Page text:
In my previous post on building face landmark detection model, the Shapenet paper was implemented in Pytorch. With Pytorch, however, to run the model on mobile requires converting it to Caffe. Though there is tool to take care of that, some operations are not supported and in the case of Shapenet, it was not something I know how to fix yet. Turn out it was simpler to just re-implement Shapenet in Tensorflow and then convert it to Tensorflow Lite.
Implement Shapenet in Tensorflow
def predict_landmarks(inputs, pca_components, is_training=True, feature_extractor=extractors.original_paper_feature_extractor): # shape means are stored at index 0 shape_mean = tf.constant(pca_components, name='shape_means', dtype=tf.float32) components = tf.constant(pca_components[1:], name='components', dtype=tf.float32) in_channels = 1 if len(inputs.shape) == 3 else 3 # get number of PCA components n_components = components.shape.as_list() n_transforms = 0 for k, v in TRANSFORMS_OPS.items(): n_transforms += v num_out_params = n_components + n_transforms if in_channels == 1: inputs = tf.expand_dims(inputs, -1) # extract features from input features = feature_extractor(inputs, num_out_params, is_training) features = tf.reshape(features, [-1, num_out_params, 1, 1]) # run shape layer shapes = shape_layer(shape_mean, components, features[:, 0:n_components]) # run transform layers. Transform parameters are stored # in the last few indices of features vector. transformed_shapes = transform_layer(shapes, features[:, n_components:]) return transformed_shapes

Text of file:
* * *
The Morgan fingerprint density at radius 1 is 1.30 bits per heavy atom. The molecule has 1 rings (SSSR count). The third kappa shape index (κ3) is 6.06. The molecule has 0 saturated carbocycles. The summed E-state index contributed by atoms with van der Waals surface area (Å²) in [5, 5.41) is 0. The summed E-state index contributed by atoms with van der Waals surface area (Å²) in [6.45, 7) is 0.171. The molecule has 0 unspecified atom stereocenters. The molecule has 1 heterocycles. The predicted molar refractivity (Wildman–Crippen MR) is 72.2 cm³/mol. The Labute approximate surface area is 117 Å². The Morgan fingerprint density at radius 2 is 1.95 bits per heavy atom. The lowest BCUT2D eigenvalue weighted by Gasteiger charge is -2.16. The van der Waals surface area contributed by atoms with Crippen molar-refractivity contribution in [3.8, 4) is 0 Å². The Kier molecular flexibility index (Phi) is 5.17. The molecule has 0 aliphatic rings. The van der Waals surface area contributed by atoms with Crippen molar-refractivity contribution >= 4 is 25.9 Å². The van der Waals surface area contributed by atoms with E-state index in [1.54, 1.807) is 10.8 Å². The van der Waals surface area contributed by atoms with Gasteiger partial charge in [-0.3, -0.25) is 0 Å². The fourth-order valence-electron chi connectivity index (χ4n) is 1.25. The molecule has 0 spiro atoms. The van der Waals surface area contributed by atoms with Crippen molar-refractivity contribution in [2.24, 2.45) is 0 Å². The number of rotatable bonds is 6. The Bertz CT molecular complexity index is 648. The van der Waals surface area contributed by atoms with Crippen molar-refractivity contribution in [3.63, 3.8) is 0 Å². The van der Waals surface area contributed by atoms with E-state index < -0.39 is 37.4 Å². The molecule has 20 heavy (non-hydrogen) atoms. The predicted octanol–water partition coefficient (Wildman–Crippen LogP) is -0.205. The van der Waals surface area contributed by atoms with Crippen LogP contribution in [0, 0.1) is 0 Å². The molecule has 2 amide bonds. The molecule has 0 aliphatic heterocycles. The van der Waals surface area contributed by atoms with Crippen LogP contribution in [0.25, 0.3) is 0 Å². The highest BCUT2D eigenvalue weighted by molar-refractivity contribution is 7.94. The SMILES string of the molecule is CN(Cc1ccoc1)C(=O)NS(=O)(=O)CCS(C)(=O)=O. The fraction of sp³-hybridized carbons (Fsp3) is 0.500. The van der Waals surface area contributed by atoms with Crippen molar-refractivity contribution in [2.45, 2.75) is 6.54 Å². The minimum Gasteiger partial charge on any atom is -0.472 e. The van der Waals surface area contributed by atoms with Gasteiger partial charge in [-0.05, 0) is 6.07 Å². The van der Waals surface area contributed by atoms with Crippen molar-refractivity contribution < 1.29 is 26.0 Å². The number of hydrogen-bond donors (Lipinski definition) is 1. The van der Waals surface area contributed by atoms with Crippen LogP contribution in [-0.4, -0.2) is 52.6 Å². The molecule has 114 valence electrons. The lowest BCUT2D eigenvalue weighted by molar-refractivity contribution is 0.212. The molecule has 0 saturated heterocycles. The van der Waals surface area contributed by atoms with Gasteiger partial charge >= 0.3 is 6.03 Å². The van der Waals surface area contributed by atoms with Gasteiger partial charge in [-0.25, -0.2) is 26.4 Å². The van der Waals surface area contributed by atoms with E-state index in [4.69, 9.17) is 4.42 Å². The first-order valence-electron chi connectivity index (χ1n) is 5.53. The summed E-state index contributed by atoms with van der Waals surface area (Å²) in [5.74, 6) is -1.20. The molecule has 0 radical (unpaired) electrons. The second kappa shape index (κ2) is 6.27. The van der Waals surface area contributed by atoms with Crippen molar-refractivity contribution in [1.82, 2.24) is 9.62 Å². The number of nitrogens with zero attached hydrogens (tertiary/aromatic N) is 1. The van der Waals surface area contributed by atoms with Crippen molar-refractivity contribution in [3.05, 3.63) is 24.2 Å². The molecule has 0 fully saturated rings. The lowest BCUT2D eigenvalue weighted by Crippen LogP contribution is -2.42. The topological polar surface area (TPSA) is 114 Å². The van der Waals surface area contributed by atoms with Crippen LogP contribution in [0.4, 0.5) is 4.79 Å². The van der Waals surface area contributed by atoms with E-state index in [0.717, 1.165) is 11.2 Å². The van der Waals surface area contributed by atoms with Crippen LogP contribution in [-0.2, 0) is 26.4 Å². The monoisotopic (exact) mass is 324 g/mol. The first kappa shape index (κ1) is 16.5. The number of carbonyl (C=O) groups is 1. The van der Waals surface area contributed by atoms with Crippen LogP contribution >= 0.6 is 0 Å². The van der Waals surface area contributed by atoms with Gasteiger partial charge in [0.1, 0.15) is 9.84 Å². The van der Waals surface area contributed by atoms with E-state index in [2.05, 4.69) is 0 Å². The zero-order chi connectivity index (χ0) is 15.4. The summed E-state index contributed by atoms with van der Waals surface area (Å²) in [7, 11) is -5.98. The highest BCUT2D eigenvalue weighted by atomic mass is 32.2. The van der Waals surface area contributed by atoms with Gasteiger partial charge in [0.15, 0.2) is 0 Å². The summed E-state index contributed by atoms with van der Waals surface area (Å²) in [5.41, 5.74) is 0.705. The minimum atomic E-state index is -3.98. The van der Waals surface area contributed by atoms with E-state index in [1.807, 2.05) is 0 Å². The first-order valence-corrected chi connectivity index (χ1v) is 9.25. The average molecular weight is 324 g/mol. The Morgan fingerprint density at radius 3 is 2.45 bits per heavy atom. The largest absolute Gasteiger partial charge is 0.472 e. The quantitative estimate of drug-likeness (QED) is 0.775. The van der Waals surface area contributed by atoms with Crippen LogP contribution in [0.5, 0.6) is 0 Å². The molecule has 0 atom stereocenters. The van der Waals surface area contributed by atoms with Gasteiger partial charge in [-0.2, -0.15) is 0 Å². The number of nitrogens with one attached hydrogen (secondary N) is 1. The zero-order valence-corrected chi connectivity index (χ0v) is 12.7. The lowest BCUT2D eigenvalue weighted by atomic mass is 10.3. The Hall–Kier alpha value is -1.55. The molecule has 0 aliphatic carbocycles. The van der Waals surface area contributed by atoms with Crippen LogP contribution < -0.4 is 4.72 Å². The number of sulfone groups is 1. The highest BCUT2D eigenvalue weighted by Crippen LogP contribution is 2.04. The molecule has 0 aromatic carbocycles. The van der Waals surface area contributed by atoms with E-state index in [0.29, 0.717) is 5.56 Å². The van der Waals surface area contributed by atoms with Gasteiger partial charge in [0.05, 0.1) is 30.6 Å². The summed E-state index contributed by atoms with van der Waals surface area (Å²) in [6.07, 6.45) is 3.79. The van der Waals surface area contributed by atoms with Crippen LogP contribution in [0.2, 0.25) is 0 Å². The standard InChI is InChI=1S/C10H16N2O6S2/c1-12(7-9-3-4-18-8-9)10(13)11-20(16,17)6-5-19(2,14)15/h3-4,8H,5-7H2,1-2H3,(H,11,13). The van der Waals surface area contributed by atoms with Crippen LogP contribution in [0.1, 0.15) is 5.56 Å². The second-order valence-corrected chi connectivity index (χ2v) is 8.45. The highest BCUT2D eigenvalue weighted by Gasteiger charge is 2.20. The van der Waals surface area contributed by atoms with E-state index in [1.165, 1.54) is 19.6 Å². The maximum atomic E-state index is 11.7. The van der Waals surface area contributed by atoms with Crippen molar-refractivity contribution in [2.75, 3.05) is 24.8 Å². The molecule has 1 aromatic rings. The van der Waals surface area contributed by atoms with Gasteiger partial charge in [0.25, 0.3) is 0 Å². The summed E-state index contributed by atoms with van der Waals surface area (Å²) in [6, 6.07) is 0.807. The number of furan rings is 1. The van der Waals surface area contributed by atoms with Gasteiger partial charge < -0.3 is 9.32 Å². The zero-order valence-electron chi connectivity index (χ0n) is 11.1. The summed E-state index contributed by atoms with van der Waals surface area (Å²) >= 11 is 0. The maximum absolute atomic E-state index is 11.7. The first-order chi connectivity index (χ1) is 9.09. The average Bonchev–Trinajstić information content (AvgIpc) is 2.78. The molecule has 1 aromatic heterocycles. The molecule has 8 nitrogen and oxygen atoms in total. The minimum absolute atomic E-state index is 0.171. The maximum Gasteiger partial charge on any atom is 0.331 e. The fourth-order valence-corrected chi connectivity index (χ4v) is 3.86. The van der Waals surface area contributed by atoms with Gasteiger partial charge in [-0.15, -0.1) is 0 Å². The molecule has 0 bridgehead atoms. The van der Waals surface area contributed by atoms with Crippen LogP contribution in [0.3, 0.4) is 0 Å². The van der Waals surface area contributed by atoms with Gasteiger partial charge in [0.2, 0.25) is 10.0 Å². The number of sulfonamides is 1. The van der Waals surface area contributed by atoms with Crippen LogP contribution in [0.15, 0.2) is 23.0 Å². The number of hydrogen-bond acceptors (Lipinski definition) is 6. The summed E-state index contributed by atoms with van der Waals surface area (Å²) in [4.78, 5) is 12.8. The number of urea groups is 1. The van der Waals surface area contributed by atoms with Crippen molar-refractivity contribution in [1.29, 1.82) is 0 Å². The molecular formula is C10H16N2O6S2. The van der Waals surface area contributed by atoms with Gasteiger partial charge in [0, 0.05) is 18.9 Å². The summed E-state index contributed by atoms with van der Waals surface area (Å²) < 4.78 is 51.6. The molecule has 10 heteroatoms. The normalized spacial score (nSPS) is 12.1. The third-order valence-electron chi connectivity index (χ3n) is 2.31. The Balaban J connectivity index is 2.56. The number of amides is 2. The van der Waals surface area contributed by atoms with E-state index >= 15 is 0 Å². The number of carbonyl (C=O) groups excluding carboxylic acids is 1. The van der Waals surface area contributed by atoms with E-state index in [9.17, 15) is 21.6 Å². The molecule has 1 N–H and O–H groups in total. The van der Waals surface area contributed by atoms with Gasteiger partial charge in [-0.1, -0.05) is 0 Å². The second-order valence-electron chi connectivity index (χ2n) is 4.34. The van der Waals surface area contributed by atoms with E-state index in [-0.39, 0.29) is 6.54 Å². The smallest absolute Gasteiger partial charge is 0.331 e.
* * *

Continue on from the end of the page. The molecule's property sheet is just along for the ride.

The implementatin in Tensorflow is pretty straightforward.
- Firstly, pre-calculated PCA components are loaded onto the Tensorflow graph as
- A feature extractor network is run on input images to retreive feature vector.
- Run the shape layer on the extracted features to get landmarks.
- Transform the output of shape layer with scale, translate and rotate parameters.
Detailed implementation of each layer can be found here
Speeding up feature extraction with depthwise convolution.
When deploying neural network on mobile, speed is the key. Using tensorflow lite bencmark tool, we can discern that convolution ops are among the most costly operations. By replacing convolution layer with depthwise separable convolution, a speed up can be quickly achieved.
def depthwise_conv_feature_extractor(inputs, num_out_params, is_training=True): return original_paper_feature_extractor(inputs, num_out_params, is_training=is_training, use_depthwise=True) def original_paper_feature_extractor(inputs, num_out_params, is_training=True, use_depthwise=False): """ Original feature extractor accepts a use_depthwise flag """ norm_class = tf.contrib.layers.instance_norm # use depthwise conv2d as a drop-in replacement for conv2d conv2d_class = slim.separable_conv2d if use_depthwise else slim.conv2d
Converting to Tflite model.
In theory, converting a Tensorflow model to Tflite is just a matter of running converter tool. However, similar to Pytorch converter, Tflite model requires the Tflite runtime to support operations in the model graph. For Shapenet,
tf.cos were two operations that are not supported at the time. Fortunately it is pretty simple to implement your own from from supported operations:
# for tf.broadcast_to def broadcast_to_batch(tensor, batch_size, name=None): if FOR_TFLITE: multiples = tf.concat([[batch_size], tf.ones(tf.size(tf.shape(tensor)), dtype=tf.int32)], 0) return tf.tile(tf.expand_dims(tensor, 0), multiples, name=name) else: return tf.broadcast_to(tensor, [batch_size, *tensor.shape], name=name)
# for tf.cos def do_cos(tensor, sin_tensor): if FOR_TFLITE: # calculate cos from sin # since cos is not supported as of 1.13.1 # cos = (1 - sin**2)** 0.5 return tf.pow(1 - tf.pow(sin_tensor, 2), 0.5) else: return tf.cos(tensor)